Apple became the first company to reach a market cap of $3 trillion (BRL 17 trillion), after its value soared by $1 trillion in less than 16 months as the coronavirus pandemic powered big techs. .
The iPhone maker became a $1 trillion company in August 2018, and two years later it was the first company valued at $2 trillion. This Monday (3), its shares rose 3% to more than US$182.86 (R$1,036.82), taking it to a new level.
Apple briefly lost its title as the world’s most valuable company to Microsoft in late October of last year. However, a strong recovery in November restored its crown. It rose the most towards the end of 2021, and added $500 billion (R$2.8 trillion) to its market value since 15 November.
Only a few companies are currently valued at more than $1 trillion, including Tesla and Amazon. Google’s parent company Alphabet and oil giant Saudi Aramco are each worth about $2 trillion. Microsoft’s market cap is still around $2.5 trillion, given its size when it surpassed Apple in market capitalization last year.
Apple shares rose more than 30% in 2021, when the company deftly handled the supply chain crisis and benefited from extra demand during the pandemic for iPhones, Macs and iPads among office workers who modernized their home offices.
The stock jumped in early December after Morgan Stanley analysts raised its 12-month price target to $200 (R$1,126), saying its likely augmented and virtual reality devices have not yet been fully priced.
Moody’s also upgraded Apple to AAA in December, making it the third company in the world with this rating by the agency, along with Microsoft and Johnson & Johnson. S&P Global still gives Apple AA+, one grade below AAA.
Tom Forte, an analyst at DA Davidson, said investor enthusiasm for Tesla and electric vehicles is also influencing Apple’s action, in hopes that the iPhone maker will enter the car industry in the next five years.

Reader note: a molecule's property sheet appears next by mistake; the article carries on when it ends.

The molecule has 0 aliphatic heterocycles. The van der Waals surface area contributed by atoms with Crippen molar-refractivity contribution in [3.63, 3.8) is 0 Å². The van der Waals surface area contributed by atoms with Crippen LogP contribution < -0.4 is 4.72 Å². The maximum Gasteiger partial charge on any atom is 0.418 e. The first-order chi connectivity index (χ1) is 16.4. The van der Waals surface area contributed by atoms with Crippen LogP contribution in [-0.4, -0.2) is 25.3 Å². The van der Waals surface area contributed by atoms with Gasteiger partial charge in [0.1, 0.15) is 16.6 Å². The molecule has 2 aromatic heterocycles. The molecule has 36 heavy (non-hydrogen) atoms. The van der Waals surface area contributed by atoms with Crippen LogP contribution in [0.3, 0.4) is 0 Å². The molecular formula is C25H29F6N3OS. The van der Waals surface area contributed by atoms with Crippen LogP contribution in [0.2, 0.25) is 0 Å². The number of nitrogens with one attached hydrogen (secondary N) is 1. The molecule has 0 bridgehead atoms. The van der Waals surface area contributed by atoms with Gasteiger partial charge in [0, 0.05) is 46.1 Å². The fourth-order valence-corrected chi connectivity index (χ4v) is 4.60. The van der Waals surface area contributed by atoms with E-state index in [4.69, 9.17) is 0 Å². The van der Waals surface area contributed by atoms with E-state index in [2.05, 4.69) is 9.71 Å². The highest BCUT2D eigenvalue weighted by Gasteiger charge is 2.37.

There was also strong activity around Apple in the derivatives markets, as brokers were betting the stock would continue to rally.
Apple’s market value has now grown to nearly $2.7 trillion ($15.3 trillion) in a decade under Tim Cook’s leadership, a fact that has surprised critics who questioned its credentials after he took over from Steve. Jobs.
Cook’s success has since grown, with his ability to manage supply chains behind the scenes, scale products and avoid political threats in Washington, Brussels and Beijing.
“Cook was considered a safe bet, but very conservative,” said Ben Wood, chief analyst at CCS Insight. “But what he delivered was just astonishing. He made the iPhone franchise the most profitable piece of electronics industry in history.”
Morgan Stanley analyst Katy Huberty commented that Apple’s share price has risen about 500% in the past five years alone, outpacing the S&P 500, which has gained about 105% in the same period.
As a result, Apple now trades at a historically high price-to-yield ratio of over 30, against a three-year average of 23.4, according to DA Davidson.
But few analysts believe the stock is in bubble territory. Of the 45 analysts covering Apple, 35 rate it a “buy” and two a “sell,” according to Bloomberg.
The aggressive forecast reflects how Apple was re-evaluated by Wall Street to take into account its growing, high-margin services business, which delivered recurring revenues and cut its reliance on iPhone switch cycles.
Apple, which had revenues of more than $1 billion a day in the financial year ending September, now has 745 million subscribers to a range of growing services, including streaming music, video and fitness “on demand” and warranty coverage.
Last year its services sector accounted for nearly $70 billion (R$397 billion) in revenue, double that of four years ago. The unit’s margins last quarter hit a record high of 70.5%, more than double its margin on hardware sales, according to Evercore ISI.
Among the biggest risks for Apple and its share price is that the pillars of its services business will be disrupted by policy changes. Lawmakers in Washington have raised questions about the estimated annual payout of $8 billion to $12 billion (BRL 45 billion and BRL 67.5 billion) that Alphabet gives annually to have Google Search standard on its devices, while many others targeted the App Store’s business model of charging 15% to 30% commission on some transactions.
So far, Apple has been relatively unscathed. In the United States, Epic Games sued Apple last year for allegedly operating an illegal monopoly, but Epic lost nine out of ten counts. When Apple appealed the one that lost, a higher court accepted its request and postponed the lower one’s order to open the App Store for rival payment platforms.
Meanwhile, Apple has also diversified its hardware offerings substantially, into accessories like Airpod, Apple Watch and others.
Huberty commented that Wearables almost didn’t exist in 2014, but today “they’re a $38 billion business — the size of a Fortune 120 company.”
(Joe Rennison and Eric Platt collaborated)
Translated by Luiz Roberto M. Gonçalves